A few days later, Ben was deep into supporting the migration of the bank’s payment systems from the outdated MT standard to the new ISO 20022 format. Amidst the complexities of data mapping and testing, a sudden realization struck him. He immediately called Fia.

“Fia, you won’t believe this!” he exclaimed. “Remember the data we discussed for your ESG project ? Well, there’s actually an emerging payment standard called ISO 20022 that we’re migrating to. It could be a goldmine for you !”

Fia’s interest was piqued. “ISO 20022 ? Sounds like boring stuff. How could that be relevant to ESG ?”

Ben, recognizing her initial confusion, explained, “Let’s step back. Consider all the transactions flowing through the bank — payments, invoices, transfers. That’s transaction data, the lifeblood of any financial institution. ISO 20022 is a new standard for exchanging this data, like a universal language for financial messages but with far more detail than the old system.”

“The exciting part,” Ben continued with newfound energy, “is the extra detail. It could be a game-changer for your ESG and many other client-oriented projects. ISO 20022 can include information like the purpose of a payment, the goods or services involved, even references to certifications, plus details about the actors involved.”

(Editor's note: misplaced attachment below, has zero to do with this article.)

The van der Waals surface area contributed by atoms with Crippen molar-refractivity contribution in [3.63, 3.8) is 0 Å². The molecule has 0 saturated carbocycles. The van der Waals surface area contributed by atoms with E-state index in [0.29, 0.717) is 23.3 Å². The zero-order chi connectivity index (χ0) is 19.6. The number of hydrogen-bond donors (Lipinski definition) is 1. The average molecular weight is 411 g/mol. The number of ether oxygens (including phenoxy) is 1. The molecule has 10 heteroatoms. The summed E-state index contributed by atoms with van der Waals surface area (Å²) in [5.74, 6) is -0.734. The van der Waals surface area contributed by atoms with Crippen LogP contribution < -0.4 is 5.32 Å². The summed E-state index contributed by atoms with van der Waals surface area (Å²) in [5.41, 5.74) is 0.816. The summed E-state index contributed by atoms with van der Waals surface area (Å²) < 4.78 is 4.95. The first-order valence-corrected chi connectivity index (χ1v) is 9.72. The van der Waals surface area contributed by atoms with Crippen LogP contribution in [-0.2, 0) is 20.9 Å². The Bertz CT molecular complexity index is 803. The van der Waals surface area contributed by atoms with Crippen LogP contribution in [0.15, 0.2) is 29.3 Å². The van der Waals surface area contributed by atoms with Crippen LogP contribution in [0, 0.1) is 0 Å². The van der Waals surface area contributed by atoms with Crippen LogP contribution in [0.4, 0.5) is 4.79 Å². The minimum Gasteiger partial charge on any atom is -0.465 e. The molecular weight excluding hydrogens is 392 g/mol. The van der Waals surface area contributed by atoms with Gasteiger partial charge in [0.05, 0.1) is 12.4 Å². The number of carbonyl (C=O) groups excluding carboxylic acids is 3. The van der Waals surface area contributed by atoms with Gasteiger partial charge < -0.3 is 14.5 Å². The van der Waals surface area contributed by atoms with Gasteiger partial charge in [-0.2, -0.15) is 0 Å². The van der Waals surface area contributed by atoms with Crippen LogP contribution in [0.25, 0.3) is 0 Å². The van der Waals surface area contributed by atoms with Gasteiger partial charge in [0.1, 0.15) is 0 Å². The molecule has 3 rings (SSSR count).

“Imagine a company paying a supplier for ‘eco-friendly packaging’ or ‘conflict-free minerals.’ Information about a company’s ESG practices could be hiding right there in the messages, waiting to be discovered !”

Fia’s eyes widened. “So, you’re saying this standard could reveal a company’s ESG practices based on their transactions? That’s huge !”

“Exactly !” Ben said, a triumphant grin spreading across his face. “And it gets even better. ISO 20022 is standardized, which means the data is structured and organized consistently, perfect for data analysis. We can build algorithms to sift through massive amounts of these messages and identify ESG signals much faster and more efficiently.

While Fia was convinced, she had more questions. “But what then, Ben ? How do we use this data ?”

Ben, anticipating her concern, elaborated, “Think about it. If a company uses sustainable packaging materials or sources materials from conflict-free zones, that information could be embedded within the ISO 20022 messages. It would be like decoding a hidden ESG narrative.”

Here’s why ISO 20022 could transform Fia’s ESG project..

Richer Data Fields

Unlike the old MT standard, ISO 20022 uses a more structured and detailed format, allowing for specific information beyond basic transaction details. This is where the ESG magic happens.

  • Remittance information: This field can hold details about the purpose of the payment, such as a company paying a supplier which we could proxy to “eco-friendly packaging materials.”